Twitter launches tool to prevent gender-based violence in Asia Pacific



The social media platform plans to expand this service to other countries across the region in the coming weeks and months
by NUR HAZIQAH A MALEK/ graphic by MZUKRI
TWITTER in partnership with United Nations (UN) Women Asia Pacific (APAC) and other non-governmental organisations (NGOs) providing critical emergency care, support and counselling has launched a dedicated gender-based violence (GBV) search prompt for hotlines and support in various local languages.
The service is now available in Malaysia, Indonesia, Philippines, Thailand, Singapore, South Korea and Vietnam.
The social media platform said in a statement that it plans to expand this service to other countries across the region in the coming weeks and months.
Twitter said when users in the aforementioned nations search for keywords associated with GBV on its platform, they will be directed to the hotlines of the local organisations where they can seek help, alongside a list of NGOs that can provide support.

All Women’s Action Society (AWAM) programmes and operations manager Nisha Sabanayagam said the Women, Family and Community Development Ministry’s hotlines have reported a 57% increase in calls.
“There is a great need to put women and girls at the centre of all policies in order to ensure their access to funds, support and most importantly channels to address domestic violence, sexual harassment and other forms of GBV and inequality.
“While the pandemic affects everyone, women and girls are more vulnerable to violence and abuse, including economic factors that disproportionately affect women such as period poverty and wage inequality,” she said.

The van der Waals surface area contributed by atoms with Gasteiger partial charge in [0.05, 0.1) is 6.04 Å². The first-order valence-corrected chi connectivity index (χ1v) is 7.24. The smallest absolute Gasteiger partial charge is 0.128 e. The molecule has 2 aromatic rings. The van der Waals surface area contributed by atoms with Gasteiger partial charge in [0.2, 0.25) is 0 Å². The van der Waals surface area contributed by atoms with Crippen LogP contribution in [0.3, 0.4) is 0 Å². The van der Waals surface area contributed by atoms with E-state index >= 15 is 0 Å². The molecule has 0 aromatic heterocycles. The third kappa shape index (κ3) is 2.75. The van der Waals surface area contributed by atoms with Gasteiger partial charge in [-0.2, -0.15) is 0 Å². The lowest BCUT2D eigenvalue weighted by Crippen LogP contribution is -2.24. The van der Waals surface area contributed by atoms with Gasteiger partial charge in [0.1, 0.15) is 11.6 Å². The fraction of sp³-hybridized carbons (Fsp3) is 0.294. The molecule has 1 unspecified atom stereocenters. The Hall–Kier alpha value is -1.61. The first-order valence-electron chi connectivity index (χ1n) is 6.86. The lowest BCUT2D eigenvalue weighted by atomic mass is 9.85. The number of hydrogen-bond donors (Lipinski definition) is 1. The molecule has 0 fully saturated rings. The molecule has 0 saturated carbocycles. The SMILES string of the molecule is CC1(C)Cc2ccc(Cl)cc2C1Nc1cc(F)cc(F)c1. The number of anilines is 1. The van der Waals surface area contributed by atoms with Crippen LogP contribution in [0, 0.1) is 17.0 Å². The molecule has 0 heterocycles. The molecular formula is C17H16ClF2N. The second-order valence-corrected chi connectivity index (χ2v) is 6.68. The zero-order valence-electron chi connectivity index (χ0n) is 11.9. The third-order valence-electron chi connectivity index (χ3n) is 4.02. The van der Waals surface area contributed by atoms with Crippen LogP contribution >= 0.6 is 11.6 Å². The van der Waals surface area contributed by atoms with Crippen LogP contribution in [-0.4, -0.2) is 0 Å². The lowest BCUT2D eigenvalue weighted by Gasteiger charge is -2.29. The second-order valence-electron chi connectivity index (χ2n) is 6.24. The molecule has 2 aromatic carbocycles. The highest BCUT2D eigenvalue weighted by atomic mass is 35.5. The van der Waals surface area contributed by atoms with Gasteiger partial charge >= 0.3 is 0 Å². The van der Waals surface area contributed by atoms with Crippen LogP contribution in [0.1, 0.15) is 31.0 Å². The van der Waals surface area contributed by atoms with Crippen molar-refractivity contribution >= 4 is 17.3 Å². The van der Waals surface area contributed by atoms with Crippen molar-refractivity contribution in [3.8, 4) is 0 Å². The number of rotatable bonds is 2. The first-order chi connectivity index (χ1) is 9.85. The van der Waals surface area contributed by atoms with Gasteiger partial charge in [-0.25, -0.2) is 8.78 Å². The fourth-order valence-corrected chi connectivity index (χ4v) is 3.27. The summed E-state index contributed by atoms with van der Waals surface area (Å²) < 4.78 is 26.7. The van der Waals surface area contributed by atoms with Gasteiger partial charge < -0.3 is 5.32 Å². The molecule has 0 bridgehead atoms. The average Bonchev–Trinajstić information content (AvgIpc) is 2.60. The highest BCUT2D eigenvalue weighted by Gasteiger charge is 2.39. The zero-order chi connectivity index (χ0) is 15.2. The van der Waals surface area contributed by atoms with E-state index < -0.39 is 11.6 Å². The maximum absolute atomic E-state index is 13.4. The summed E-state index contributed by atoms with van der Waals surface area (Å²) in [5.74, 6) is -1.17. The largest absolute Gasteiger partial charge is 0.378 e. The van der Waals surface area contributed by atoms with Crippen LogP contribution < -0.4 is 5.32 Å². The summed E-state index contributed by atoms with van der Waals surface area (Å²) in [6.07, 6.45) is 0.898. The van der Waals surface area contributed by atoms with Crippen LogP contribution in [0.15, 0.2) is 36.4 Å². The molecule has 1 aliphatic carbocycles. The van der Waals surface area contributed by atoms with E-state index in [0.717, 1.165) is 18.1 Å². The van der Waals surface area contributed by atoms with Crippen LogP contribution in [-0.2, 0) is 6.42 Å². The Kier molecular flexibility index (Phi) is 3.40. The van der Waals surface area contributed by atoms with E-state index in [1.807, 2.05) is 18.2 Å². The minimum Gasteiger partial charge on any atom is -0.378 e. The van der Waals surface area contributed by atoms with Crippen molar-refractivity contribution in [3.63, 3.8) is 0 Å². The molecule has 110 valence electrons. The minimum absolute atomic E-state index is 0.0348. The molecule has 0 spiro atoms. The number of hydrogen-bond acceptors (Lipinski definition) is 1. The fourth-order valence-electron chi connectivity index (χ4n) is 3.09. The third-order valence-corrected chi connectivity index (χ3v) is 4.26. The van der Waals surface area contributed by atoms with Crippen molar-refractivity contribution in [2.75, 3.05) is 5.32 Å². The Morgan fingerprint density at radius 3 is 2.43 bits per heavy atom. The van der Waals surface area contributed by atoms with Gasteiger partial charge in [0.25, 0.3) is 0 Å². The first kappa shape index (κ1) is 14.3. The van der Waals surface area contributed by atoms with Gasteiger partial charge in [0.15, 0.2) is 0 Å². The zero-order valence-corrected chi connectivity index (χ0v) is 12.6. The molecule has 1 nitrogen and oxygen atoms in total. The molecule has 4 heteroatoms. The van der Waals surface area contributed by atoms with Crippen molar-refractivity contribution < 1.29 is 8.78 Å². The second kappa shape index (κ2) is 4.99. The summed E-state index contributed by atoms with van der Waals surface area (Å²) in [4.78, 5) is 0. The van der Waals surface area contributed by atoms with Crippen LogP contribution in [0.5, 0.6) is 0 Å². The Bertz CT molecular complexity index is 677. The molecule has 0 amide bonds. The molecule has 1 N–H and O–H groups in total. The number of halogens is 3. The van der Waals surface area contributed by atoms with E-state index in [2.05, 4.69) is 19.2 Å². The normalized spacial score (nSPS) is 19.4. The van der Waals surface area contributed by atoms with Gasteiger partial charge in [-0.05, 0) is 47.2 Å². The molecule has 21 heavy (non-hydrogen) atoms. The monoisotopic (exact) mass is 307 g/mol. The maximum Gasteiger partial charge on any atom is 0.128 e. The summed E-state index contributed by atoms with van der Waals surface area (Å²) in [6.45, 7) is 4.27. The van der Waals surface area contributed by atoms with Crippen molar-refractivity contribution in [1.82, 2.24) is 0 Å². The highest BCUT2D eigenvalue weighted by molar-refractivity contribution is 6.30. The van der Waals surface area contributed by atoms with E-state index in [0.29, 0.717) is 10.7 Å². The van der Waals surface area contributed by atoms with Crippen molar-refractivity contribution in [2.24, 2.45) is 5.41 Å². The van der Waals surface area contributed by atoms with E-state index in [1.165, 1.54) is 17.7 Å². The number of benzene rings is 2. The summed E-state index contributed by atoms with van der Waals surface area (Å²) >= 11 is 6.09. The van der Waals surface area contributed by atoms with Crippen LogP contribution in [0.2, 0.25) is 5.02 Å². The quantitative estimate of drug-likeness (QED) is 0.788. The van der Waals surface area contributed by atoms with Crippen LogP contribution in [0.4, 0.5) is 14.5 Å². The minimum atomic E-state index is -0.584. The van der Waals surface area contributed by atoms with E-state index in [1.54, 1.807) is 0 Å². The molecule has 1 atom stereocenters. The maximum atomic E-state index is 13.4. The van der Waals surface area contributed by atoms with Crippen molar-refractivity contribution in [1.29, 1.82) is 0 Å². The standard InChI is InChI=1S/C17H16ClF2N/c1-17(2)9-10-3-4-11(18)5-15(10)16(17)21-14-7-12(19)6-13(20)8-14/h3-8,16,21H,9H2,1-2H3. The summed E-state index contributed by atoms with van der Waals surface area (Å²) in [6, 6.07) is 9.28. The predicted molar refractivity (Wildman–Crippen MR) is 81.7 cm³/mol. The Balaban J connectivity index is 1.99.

AWAM alongside Women’s Aid Organisation are among the Malaysian-based organisations which have partnered with Twitter.
The increase in local domestic violence rates has been reported since March 31. This also began further discourse on the mental health of individuals throughout the Movement Control Order (MCO).
The collaboration was initiated after UN secretary general Antonio Guterres reportedly called out on the horrifying surge in GBV as countries faced lockdowns to cope with the Covid-19 outbreak, leading to more vulnerable individuals staying at home with abusers.
According to the latest report by UN Women, 243 million women and girls aged between 15 and 49 universally have been subjected to sexual or physical violence perpetrated by an intimate partner in the past year, which has further intensified in emerging data displaying information during the Covid-19 outbreak.
UN Women APAC regional manager Melissa Alvarado said violence against women and girls across APAC is pervasive but at the same time widely under reported.
“Globally, one in three women experience violence at least once in their lifetime. In fact, in many countries in our region, the number is even greater, with as many as two out of three women in some countries reporting experiences of violence,” she said.
Alvarado added that less than four in 10 women experiencing such violence report these crimes or seek help of any sort.
“As lockdowns and stay-at-home orders are getting prolonged by countries around the world to contain the spread of Covid-19, women with violent partners increasingly find themselves isolated from the people and resources that can help them.
“At UN Women, we hear that keeping services open has been hard in many countries. We are pleased to team up with Twitter to help connect women to local services currently available in their countries if they are experiencing violence or abuse,” she said.
National data from India, for example, indicates that GBV has increased over two-folds in at least four states in the north, while reported cases from an NGO in Indonesia recorded a tripling.
Similar trends have been seen in Singapore and South Korea as well.



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